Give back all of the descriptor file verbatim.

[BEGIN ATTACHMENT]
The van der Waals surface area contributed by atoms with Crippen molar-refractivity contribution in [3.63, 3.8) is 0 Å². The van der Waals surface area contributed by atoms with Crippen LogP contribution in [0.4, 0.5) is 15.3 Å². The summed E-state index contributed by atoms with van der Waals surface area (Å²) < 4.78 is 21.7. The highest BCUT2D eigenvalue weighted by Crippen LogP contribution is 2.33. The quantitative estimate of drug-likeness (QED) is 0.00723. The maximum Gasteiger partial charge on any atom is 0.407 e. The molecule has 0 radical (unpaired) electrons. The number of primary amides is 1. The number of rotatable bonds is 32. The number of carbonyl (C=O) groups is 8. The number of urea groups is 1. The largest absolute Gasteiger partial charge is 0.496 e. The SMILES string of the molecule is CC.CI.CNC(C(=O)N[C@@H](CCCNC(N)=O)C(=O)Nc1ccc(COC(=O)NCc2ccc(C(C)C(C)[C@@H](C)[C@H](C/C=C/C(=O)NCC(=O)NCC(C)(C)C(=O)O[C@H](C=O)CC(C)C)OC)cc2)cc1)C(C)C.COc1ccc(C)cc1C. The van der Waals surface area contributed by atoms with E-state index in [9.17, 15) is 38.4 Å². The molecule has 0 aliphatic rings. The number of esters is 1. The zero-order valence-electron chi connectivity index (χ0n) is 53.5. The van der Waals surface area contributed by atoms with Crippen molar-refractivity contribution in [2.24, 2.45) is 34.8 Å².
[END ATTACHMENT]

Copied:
The van der Waals surface area contributed by atoms with Crippen molar-refractivity contribution in [3.63, 3.8) is 0 Å². The van der Waals surface area contributed by atoms with Crippen LogP contribution in [0.4, 0.5) is 15.3 Å². The summed E-state index contributed by atoms with van der Waals surface area (Å²) < 4.78 is 21.7. The highest BCUT2D eigenvalue weighted by Crippen LogP contribution is 2.33. The quantitative estimate of drug-likeness (QED) is 0.00723. The maximum Gasteiger partial charge on any atom is 0.407 e. The molecule has 0 radical (unpaired) electrons. The number of primary amides is 1. The number of rotatable bonds is 32. The number of carbonyl (C=O) groups is 8. The number of urea groups is 1. The largest absolute Gasteiger partial charge is 0.496 e. The SMILES string of the molecule is CC.CI.CNC(C(=O)N[C@@H](CCCNC(N)=O)C(=O)Nc1ccc(COC(=O)NCc2ccc(C(C)C(C)[C@@H](C)[C@H](C/C=C/C(=O)NCC(=O)NCC(C)(C)C(=O)O[C@H](C=O)CC(C)C)OC)cc2)cc1)C(C)C.COc1ccc(C)cc1C. The van der Waals surface area contributed by atoms with E-state index in [9.17, 15) is 38.4 Å². The molecule has 0 aliphatic rings. The number of esters is 1. The zero-order valence-electron chi connectivity index (χ0n) is 53.5. The van der Waals surface area contributed by atoms with Crippen molar-refractivity contribution in [2.24, 2.45) is 34.8 Å².